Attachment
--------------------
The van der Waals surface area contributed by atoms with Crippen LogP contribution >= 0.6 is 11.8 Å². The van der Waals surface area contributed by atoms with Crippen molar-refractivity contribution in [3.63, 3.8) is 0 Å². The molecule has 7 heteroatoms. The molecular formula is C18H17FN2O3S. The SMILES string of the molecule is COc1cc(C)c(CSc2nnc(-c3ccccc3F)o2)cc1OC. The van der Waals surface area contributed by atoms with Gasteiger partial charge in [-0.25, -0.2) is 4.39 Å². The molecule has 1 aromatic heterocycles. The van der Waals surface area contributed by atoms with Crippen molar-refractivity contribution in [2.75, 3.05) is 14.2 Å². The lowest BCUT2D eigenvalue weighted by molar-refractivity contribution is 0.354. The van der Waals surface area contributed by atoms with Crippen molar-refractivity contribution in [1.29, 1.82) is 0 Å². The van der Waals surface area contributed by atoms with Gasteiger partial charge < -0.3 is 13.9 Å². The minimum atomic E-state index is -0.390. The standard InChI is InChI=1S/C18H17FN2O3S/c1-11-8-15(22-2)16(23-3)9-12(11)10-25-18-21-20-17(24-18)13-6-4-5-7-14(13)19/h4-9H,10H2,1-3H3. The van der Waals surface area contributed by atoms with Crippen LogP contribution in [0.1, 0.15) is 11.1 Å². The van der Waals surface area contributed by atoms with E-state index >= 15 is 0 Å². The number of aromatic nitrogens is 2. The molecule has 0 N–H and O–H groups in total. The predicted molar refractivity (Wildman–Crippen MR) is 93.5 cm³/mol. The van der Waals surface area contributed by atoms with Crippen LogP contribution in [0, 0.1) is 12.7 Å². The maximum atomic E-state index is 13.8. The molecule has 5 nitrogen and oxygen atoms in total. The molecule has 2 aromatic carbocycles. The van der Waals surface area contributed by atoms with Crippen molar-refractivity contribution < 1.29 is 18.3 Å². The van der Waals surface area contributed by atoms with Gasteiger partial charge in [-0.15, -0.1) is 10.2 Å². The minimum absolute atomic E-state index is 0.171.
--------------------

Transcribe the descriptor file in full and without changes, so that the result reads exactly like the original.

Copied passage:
The van der Waals surface area contributed by atoms with Crippen LogP contribution >= 0.6 is 11.8 Å². The van der Waals surface area contributed by atoms with Crippen molar-refractivity contribution in [3.63, 3.8) is 0 Å². The molecule has 7 heteroatoms. The molecular formula is C18H17FN2O3S. The SMILES string of the molecule is COc1cc(C)c(CSc2nnc(-c3ccccc3F)o2)cc1OC. The van der Waals surface area contributed by atoms with Gasteiger partial charge in [-0.25, -0.2) is 4.39 Å². The molecule has 1 aromatic heterocycles. The van der Waals surface area contributed by atoms with Crippen molar-refractivity contribution in [2.75, 3.05) is 14.2 Å². The lowest BCUT2D eigenvalue weighted by molar-refractivity contribution is 0.354. The van der Waals surface area contributed by atoms with Crippen molar-refractivity contribution in [1.29, 1.82) is 0 Å². The van der Waals surface area contributed by atoms with Gasteiger partial charge < -0.3 is 13.9 Å². The minimum atomic E-state index is -0.390. The standard InChI is InChI=1S/C18H17FN2O3S/c1-11-8-15(22-2)16(23-3)9-12(11)10-25-18-21-20-17(24-18)13-6-4-5-7-14(13)19/h4-9H,10H2,1-3H3. The van der Waals surface area contributed by atoms with Crippen LogP contribution in [0.1, 0.15) is 11.1 Å². The van der Waals surface area contributed by atoms with E-state index >= 15 is 0 Å². The number of aromatic nitrogens is 2. The molecule has 0 N–H and O–H groups in total. The predicted molar refractivity (Wildman–Crippen MR) is 93.5 cm³/mol. The van der Waals surface area contributed by atoms with Crippen LogP contribution in [0, 0.1) is 12.7 Å². The maximum atomic E-state index is 13.8. The molecule has 5 nitrogen and oxygen atoms in total. The molecule has 2 aromatic carbocycles. The van der Waals surface area contributed by atoms with Crippen molar-refractivity contribution < 1.29 is 18.3 Å². The van der Waals surface area contributed by atoms with Gasteiger partial charge in [-0.15, -0.1) is 10.2 Å². The minimum absolute atomic E-state index is 0.171.